Our earliest vertebrate (animals with backbones) ancestors laid eggs, but over millions of years of evolution, some species began to give birth to live young.
There is a traditional dichotomy in vertebrate reproduction: species either lay eggs or have live births. However, as is often the case in biology, things aren’t as simple as they first appear, and there are a handful of vertebrate animals that do both.
One of these is the three-toed skink (Saiphos equalis). Our recent research suggests the egg-laying S. equalis may currently be in the process of transitioning from egg-laying to giving live birth.
Studying them gives us a unique opportunity to watch evolution in action.
There are two main reproductive strategies in vertebrates.
Animals that lay eggs are called “oviparous”. For instance, many fish species spawn eggs that are fertilised externally. In other oviparous species, including birds and some lizards and snakes, eggs are fertilised inside the mother, an eggshell is added, and then eggs are laid.
Depending on the species, much or all of the nutrition needed to grow a healthy baby is supplied in the egg yolk.
In contrast, “viviparous” animals carry embryos internally until they are fully developed. The embryos can rely entirely on yolk for nutrition, or the parents can provide supplementary nutrition, sometimes via a placenta (as in humans).
There is strong evidence that egg-laying is ancestral to live birth, meaning it came first. Many physiological changes were necessary for live birth to have evolved from egg-laying. With this transition, some structures were lost, including the hard outer eggshell. Other mechanisms were gained to ensure embryonic survival within the parent, including the supply of adequate oxygen and water during development.
The evolution of live birth has occurred frequently, including at least 121 times in independent groups of reptiles.
Evolutionary “reversals” to egg-laying are much rarer, probably because regaining the physiological machinery for producing eggshells would be exceptionally difficult.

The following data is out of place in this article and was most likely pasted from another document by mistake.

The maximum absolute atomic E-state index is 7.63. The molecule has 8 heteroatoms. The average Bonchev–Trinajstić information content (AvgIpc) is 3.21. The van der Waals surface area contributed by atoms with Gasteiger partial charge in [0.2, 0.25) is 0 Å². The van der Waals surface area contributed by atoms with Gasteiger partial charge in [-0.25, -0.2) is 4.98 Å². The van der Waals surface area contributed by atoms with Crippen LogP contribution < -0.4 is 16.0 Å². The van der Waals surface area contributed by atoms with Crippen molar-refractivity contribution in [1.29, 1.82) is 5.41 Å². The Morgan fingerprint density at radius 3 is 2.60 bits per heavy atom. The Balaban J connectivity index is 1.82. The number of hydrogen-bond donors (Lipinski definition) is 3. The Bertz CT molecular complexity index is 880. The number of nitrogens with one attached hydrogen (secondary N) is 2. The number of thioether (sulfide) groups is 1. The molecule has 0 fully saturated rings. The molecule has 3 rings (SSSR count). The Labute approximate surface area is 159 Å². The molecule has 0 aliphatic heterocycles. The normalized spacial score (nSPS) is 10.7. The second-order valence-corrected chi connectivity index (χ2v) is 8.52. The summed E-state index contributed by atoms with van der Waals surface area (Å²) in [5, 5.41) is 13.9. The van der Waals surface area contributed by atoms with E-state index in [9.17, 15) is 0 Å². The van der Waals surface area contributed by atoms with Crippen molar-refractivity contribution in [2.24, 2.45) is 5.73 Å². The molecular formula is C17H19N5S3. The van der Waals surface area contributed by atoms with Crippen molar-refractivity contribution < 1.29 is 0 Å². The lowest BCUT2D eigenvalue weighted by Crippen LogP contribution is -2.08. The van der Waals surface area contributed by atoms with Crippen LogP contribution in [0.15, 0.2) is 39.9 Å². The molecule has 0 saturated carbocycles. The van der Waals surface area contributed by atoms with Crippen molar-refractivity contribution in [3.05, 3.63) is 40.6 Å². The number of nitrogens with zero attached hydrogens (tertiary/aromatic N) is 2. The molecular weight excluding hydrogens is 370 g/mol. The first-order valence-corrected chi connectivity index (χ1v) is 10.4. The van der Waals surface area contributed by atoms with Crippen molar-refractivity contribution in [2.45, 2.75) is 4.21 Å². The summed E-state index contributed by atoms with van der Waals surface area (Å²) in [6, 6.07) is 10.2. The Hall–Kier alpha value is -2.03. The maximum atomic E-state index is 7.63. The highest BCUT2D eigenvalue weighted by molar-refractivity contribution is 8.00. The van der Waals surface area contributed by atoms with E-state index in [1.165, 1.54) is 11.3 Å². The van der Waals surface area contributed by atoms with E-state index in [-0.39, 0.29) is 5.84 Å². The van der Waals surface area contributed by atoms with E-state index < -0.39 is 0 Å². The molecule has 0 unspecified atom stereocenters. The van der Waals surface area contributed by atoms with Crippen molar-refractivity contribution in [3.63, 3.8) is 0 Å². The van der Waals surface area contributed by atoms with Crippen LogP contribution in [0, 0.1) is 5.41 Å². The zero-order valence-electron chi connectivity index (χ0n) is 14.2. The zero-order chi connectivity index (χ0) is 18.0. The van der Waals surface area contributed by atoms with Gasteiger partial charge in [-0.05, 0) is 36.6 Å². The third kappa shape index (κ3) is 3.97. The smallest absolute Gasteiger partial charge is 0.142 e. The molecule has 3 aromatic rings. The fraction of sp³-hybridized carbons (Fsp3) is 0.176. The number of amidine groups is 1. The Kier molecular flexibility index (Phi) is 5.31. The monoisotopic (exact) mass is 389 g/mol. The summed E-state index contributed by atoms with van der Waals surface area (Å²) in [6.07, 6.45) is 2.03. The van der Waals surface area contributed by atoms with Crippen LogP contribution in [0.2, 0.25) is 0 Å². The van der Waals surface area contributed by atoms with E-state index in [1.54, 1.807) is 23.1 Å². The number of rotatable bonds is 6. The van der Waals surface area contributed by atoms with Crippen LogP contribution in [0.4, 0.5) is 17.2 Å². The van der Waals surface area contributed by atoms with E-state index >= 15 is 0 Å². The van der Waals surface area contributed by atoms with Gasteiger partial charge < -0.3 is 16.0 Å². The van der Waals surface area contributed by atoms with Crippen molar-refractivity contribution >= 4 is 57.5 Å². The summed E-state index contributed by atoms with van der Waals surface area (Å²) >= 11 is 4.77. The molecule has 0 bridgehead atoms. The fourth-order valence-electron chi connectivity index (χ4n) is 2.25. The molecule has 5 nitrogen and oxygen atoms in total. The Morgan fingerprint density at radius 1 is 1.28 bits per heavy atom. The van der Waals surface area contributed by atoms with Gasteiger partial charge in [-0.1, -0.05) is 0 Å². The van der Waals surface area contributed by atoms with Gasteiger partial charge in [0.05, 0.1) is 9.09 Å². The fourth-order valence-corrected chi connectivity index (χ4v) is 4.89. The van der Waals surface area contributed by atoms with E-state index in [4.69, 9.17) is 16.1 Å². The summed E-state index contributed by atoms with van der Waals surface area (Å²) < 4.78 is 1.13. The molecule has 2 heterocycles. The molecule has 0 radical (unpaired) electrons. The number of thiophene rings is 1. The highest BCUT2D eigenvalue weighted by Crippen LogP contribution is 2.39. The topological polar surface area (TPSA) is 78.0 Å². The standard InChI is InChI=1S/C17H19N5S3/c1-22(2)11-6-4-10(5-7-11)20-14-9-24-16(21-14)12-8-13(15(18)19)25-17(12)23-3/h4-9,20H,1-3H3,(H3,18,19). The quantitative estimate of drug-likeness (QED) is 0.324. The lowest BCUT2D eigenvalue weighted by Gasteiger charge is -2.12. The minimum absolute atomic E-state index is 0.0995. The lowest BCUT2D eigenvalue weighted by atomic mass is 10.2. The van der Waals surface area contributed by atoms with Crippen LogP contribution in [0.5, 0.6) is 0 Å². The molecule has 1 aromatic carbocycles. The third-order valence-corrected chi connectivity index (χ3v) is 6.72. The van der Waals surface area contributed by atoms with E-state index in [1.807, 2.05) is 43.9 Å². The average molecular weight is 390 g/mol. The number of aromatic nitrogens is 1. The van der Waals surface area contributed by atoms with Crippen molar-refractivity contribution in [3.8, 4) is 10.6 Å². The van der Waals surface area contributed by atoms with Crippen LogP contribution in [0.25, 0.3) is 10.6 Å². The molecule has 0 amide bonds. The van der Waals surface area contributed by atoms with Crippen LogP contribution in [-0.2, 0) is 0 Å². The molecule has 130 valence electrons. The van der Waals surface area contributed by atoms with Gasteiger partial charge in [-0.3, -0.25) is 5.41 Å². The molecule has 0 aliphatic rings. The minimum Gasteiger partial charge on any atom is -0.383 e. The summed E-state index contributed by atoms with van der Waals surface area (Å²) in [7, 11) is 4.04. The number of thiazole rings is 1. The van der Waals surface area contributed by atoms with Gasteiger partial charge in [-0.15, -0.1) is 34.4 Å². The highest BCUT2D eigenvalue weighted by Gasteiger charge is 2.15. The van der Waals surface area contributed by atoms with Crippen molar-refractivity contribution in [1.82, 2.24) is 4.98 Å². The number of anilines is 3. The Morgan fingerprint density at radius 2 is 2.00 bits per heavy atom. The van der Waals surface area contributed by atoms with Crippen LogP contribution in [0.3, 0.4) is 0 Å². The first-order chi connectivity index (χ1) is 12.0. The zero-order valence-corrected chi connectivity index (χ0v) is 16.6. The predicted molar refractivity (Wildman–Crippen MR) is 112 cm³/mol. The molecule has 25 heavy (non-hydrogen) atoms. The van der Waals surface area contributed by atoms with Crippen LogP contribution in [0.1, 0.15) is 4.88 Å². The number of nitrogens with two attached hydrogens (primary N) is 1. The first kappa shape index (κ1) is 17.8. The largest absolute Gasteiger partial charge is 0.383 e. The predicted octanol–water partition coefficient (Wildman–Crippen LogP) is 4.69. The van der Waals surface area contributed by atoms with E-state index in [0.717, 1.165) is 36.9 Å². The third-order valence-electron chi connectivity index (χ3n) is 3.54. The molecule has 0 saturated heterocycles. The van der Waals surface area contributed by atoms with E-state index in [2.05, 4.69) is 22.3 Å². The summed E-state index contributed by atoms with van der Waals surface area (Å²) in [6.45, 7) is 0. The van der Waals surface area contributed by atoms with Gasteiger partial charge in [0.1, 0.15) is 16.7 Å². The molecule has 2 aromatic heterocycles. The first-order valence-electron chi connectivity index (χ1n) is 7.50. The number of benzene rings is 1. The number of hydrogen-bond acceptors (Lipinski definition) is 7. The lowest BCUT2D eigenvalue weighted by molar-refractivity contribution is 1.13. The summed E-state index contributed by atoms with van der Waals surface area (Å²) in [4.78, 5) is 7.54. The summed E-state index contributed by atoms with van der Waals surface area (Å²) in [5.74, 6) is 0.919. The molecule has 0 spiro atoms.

Despite the vast differences between egg-laying and live birth, some species can do both. This phenomenon called “bimodal reproduction” is exceptionally rare. There are more than 6500 species of lizards worldwide, but only three exhibit bimodal reproduction.
We’re lucky enough to have two of these in Australia. Our research group at the University of Sydney studies the bimodally reproductive three-toed skink, in the hope of understanding how live birth evolved.
In northern NSW, the three-toed skink gives birth to live young, but near Sydney, they lay eggs. Even though they reproduce differently, previous research has shown these lizards are a single species.
Even the egg-laying members of the species are odd, as the eggs are retained within the mother for a relatively long time. After being laid, ordinary skink eggs are incubated for at least 35 days before they hatch, but some three-toed skink eggs hatch in as few as five days after being laid.
One female even laid eggs and gave birth to a live baby in the same litter.
Most aspects of an animal’s development are controlled by its genes, but not every gene is always active. Genes can be expressed (switched on) to different degrees, and gene expression can stop when not needed.
An egg-laying skink uterus undergoes only a couple of genetic changes between being empty and holding an egg.
A live-bearing skink uterus is different. It undergoes thousands of genetic changes to help support the developing baby, including genes that probably help provide oxygen and water, and regulate the mother’s immune system to keep the baby safe from immunological attack.
Our research measured changes in gene expression between egg-laying and live-birth in the three-toed skink. We investigated how the expression of all genes in the uterus differed between when the uterus was empty and when it held an egg or embryo.
As expected, live-bearing S. equalis, undergo thousands of genetic changes during pregnancy to produce a healthy baby.
But surprisingly, when we looked at the uterus of the egg-laying S. equalis, we found these also undergo thousands of genetic changes, many of which are similar to those in their live-bearing counterparts.
Some of the most important genetic changes in gene expression in egg-laying S. equalis allow embryos to develop within the mother for a long time. These genes also seem to allow the uterus to remodel to accommodate a growing embryo, and drive the same kinds of functions required for the embryonic development in live-birthing three-toed skinks.
Our findings are important because they demonstrate that egg-laying three-toed skinks are an evolutionary intermediate between “true” egg-laying and live birth.
We now know that uterine gene expression in egg-laying S. equalis mirrors live-bearing skinks much more closely than true egg-laying skinks. These results may explain why it’s possible for a female three-toed skink to lay eggs and give birth to a live baby in a single pregnancy.
The similarities in gene expression between egg-laying and live-bearing three-toed skink uteri might also mean “reversals” from live birth back to egg-laying could be be easier than previously thought. However, this may be restricted to species in which live-birth has evolved recently, such as the three-toed skink.
This article was written by Dr Camilla Whittington, in the School of Life and Evironmental Sciences, and Charles Foster, a Postdoctoral Research Associate at University of Sydney. The article was first published in The Conversation as: "This lizard lays eggs and gives live birth. We think it’s undergoing a major evolutionary transition"